At 22, Andrew Motuapuaka has followed his passion for the oval ball all over the globe. Now, the Kiwi-born linebacker is on the brink of the NFL, writes Christopher Reive.

Andrew Motuapuaka knows a thing or two about starting from scratch. Growing up with his father in the American military, he became used to temporary addresses.

From New Zealand to Tonga, across the United States and even in Germany, no matter where he landed, he worked hard developing his craft. Now, the 22-year-old has a shot to prove he belongs on the biggest stage in American football.

The Auckland-born linebacker signed with the Jacksonville Jaguars as an undrafted free agent ahead of the NFL season and will spend the next few weeks proving what he's capable of in front of the team's coaching staff.

Motuapuaka was undrafted after a four-year college career at Virginia Tech, where he built an impressive resume. With 333 tackles (32.5 tackles for loss), 11.5 sacks, five interceptions and six forced fumbles, he had plenty of suitors ahead of summer training camps.

Advertisement

"I was really just narrowing it down to the best place for me to go and compete for a spot, a place where they didn't have too many linebackers," Motuapuaka said.

With six teams chasing him, he narrowed down his list to the Pittsburgh Steelers, Los Angeles Rams and Jaguars. It was a good position to be in, with all three teams potentially looking to replenish their stocks at linebacker.

"The Jaguars had a deal on the table, and I was content with it. It was a good place for me to go, so we made that move."

Motuapuaka reported to camp in Jacksonville this weekend for a three-day rookie minicamp signed to the Jaguars' 90-man roster. It is the first camp on his way to trying to earn a spot in the final 53-man roster for the season starting in September.

Motuapuaka has travelled a winding road to get to this point.

Born in the City of Sails, he moved to Tonga soon after, before relocating to California around the age of two. His father joined the military there and he spent time living across the country before moving to Germany.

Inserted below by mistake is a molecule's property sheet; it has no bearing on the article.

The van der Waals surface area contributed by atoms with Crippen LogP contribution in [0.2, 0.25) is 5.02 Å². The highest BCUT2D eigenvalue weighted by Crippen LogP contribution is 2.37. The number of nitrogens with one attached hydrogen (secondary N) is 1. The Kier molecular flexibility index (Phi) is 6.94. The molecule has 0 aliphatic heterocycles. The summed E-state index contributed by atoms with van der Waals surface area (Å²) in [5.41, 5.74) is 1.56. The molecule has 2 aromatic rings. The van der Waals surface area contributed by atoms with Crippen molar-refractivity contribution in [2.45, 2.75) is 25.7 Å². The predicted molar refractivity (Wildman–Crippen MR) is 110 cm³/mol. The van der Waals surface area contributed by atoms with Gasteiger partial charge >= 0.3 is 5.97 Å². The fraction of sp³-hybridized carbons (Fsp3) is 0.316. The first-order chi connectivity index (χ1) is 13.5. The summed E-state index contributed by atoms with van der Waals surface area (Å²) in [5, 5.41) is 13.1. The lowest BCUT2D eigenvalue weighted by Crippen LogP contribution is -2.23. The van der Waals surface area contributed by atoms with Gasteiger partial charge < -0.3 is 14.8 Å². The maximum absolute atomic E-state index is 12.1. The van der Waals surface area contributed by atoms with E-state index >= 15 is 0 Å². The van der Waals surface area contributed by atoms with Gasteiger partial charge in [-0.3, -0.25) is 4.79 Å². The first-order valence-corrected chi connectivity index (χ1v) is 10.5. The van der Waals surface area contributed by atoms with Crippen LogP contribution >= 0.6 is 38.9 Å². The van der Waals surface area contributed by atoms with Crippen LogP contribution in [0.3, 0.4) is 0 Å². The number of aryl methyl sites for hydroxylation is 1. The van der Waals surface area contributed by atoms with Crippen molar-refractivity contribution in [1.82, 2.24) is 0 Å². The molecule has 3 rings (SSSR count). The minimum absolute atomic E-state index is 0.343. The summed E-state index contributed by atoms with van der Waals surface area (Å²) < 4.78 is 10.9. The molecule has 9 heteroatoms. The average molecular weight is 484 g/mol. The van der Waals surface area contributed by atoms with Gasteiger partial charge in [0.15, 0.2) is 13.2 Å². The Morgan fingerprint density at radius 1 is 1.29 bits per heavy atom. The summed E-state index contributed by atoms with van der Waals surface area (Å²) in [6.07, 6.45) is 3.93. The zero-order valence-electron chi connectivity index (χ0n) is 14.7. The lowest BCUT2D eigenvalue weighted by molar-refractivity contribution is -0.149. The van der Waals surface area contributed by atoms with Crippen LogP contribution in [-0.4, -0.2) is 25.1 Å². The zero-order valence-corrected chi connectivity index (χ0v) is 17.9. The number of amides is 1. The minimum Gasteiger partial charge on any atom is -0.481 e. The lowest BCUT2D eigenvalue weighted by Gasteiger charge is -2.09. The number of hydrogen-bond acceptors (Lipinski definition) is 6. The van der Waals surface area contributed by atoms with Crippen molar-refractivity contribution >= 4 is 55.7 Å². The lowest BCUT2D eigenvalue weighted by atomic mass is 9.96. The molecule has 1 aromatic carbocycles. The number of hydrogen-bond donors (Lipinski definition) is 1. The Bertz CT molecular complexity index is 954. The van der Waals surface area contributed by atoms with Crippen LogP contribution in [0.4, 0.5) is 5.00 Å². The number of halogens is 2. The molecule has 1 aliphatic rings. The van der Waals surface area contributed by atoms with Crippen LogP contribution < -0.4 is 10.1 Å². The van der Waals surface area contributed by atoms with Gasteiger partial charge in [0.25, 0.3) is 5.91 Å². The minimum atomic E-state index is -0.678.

While growing up, he played whatever football he could, including flag football and rugby in Germany. He continued to play rugby when he moved back to Auckland from Germany in 2009, but was back in Virginia on America's East Coast by August that year.

"It was definitely kind of hard as a young kid, just having to meet new people. I'd have friends for a couple of years, then have to leave them and make new ones all over again," he told the Herald on Sunday.

It wasn't an easy road but his return to Virginia saw him flourish on the American football pitch and earn a scholarship to Virginia Tech.

For Motuapuaka, his love of the game was simply that. It wasn't until closer to his senior year that he started focusing on the NFL dream.

"It's a big thing but I think it would have messed me up if I started thinking about it too early," he said.

"I was just trying to be the best I could be year after year. Teams saw that, and I'm blessed enough to have teams willing to give me the opportunity."

Motuapuaka reports in Jacksonville as one of a number of players auditioning for a job. That list included 12 other undrafted free agents, seven players picked in the draft and a host of tryout players.

The lack of depth in the Jaguars' linebacking corps leaves the door open for Motuapuaka to earn a spot, should he impress in the weeks ahead. Telvin Smith and Lerentee McCray, who have both played four seasons in the NFL, are the Jaguars' only two veterans in the position.

"I don't think anything is guaranteed right now, so I'm really going to try and show I belong out there and make the most of the opportunity," Motuapuaka said.

While going into camp undrafted makes his road to the NFL tougher, it's far from impossible.

The Jaguars roster last season included a number of former undrafted free agents, including McCray, who was undrafted in 2013.

No matter what the situation, a rookie wanting a spot in the league has to be willing to go into camp to battle for it. Motuapuaka knew that, and planned to make sure he wasn't going to leave anything to chance.

"I trust in my ability. I know I can play at this level, I'm just glad I've got a shot. Some people never thought I could be in the position I am right now, and it's kind of been like that my whole life — fighting for respect and really just grinding for what I wanted.

"This plays into my hand. This is what I love doing — going and proving myself."